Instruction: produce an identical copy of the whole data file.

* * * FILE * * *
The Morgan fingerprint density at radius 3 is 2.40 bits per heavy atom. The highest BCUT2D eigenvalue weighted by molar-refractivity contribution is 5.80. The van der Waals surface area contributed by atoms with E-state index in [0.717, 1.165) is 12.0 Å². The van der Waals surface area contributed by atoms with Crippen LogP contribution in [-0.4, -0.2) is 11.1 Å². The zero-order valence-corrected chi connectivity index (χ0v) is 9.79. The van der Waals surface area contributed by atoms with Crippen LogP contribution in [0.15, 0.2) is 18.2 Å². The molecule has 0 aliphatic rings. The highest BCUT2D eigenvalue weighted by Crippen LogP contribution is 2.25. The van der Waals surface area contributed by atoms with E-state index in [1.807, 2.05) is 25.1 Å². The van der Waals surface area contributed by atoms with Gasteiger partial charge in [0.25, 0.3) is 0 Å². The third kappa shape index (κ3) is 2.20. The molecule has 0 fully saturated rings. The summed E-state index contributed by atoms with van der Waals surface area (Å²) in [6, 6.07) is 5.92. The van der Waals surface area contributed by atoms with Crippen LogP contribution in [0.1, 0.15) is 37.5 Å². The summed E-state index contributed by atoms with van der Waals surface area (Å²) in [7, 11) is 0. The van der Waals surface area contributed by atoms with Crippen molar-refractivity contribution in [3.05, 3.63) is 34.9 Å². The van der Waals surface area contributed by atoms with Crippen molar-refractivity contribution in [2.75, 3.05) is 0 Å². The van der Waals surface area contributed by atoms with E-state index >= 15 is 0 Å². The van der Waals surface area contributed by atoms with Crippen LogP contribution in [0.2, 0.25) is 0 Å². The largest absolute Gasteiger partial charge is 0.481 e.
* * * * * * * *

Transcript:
The Morgan fingerprint density at radius 3 is 2.40 bits per heavy atom. The highest BCUT2D eigenvalue weighted by molar-refractivity contribution is 5.80. The van der Waals surface area contributed by atoms with E-state index in [0.717, 1.165) is 12.0 Å². The van der Waals surface area contributed by atoms with Crippen LogP contribution in [-0.4, -0.2) is 11.1 Å². The zero-order valence-corrected chi connectivity index (χ0v) is 9.79. The van der Waals surface area contributed by atoms with Crippen LogP contribution in [0.15, 0.2) is 18.2 Å². The molecule has 0 aliphatic rings. The highest BCUT2D eigenvalue weighted by Crippen LogP contribution is 2.25. The van der Waals surface area contributed by atoms with E-state index in [1.807, 2.05) is 25.1 Å². The van der Waals surface area contributed by atoms with Gasteiger partial charge in [0.25, 0.3) is 0 Å². The third kappa shape index (κ3) is 2.20. The molecule has 0 fully saturated rings. The summed E-state index contributed by atoms with van der Waals surface area (Å²) in [6, 6.07) is 5.92. The van der Waals surface area contributed by atoms with Crippen LogP contribution in [0.1, 0.15) is 37.5 Å². The summed E-state index contributed by atoms with van der Waals surface area (Å²) in [7, 11) is 0. The van der Waals surface area contributed by atoms with Crippen molar-refractivity contribution in [3.05, 3.63) is 34.9 Å². The van der Waals surface area contributed by atoms with Crippen molar-refractivity contribution in [2.75, 3.05) is 0 Å². The van der Waals surface area contributed by atoms with E-state index >= 15 is 0 Å². The van der Waals surface area contributed by atoms with Crippen LogP contribution in [0.2, 0.25) is 0 Å². The largest absolute Gasteiger partial charge is 0.481 e.